Fox snakes tend to avoid human interaction. Therefore, when faced with imminent danger, they usually flee. Additionally, when touched, they react by releasing a musky odor through their tail. The smell released is similar to that of the red fox.
However, although they are not harmful, they, on rare actions, strike back when cornered through a non-venomous bite, which can be pretty painful.
Another defensive strategy that the fox snake use is producing a loud hiss, coiling, and vibrating its tail on the ground to create a sound similar to that of the rattlesnake. Unfortunately, due to these vibrations, many humans confuse it with the rattlesnake and kill it.
Fun Fact: Although they are terrestrial, fox snakes are excellent climbers and swimmers.
On the other hand, Bull snakes are solitary and usually hunt alone. However, they have been seen to hibernate with other snakes.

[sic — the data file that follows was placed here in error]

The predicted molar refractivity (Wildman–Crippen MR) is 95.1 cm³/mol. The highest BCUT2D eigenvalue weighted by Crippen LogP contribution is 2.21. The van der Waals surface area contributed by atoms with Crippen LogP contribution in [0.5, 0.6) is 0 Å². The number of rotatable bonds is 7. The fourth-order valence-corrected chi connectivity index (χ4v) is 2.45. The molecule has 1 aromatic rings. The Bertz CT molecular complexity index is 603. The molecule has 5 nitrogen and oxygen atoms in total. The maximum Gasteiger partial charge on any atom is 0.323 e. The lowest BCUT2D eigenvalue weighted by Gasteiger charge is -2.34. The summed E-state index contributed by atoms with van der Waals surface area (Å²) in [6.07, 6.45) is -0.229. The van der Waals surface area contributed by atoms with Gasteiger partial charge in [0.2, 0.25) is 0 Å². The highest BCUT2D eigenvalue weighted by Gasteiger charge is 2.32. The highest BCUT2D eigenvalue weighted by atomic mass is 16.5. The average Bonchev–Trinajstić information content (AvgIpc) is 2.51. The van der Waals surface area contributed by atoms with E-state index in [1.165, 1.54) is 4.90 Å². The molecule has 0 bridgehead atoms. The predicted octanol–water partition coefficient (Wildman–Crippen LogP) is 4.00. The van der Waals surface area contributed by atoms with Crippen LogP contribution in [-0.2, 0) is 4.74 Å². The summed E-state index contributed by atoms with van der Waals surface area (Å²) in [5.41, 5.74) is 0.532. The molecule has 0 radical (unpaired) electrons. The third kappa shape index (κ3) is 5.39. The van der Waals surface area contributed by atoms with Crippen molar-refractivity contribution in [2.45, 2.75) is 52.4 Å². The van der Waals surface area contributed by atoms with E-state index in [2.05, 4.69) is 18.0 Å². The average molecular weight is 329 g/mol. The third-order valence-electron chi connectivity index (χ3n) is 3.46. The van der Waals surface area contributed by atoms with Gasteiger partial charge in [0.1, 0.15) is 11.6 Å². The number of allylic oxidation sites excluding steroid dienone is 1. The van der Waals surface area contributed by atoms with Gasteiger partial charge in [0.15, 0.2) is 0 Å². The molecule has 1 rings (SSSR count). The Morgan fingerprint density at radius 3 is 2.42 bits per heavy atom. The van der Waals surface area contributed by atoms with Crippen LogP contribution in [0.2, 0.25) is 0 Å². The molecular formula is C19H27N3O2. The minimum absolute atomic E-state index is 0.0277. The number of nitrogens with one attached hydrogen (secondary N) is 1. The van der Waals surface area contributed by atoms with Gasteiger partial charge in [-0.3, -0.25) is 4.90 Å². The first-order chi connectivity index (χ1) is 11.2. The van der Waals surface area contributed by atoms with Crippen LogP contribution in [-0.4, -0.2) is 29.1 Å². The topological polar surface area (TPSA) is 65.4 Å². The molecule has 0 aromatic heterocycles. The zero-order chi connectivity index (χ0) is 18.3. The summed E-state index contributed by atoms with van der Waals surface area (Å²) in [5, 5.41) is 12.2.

They are mainly active during the day, especially early morning and late afternoon.
When faced with danger, they usually avoid confrontation and flee. However, when cornered, they behave similarly to fox snakes, where they typically flatten their bodies and produce a loud hissing sound. They also usually vibrate their tail on the ground to create a sound similar to that made by the rattlesnake- which, as mentioned above, can be a disadvantage, especially when they come in contact with humans.
Bull snakes are not venomous and hence not harmful to humans. However, they might bite when threatened, and the bite can be excruciating.
The diet of both these snakes is almost similar. In addition, due to lack of venom, they kill their prey through constriction.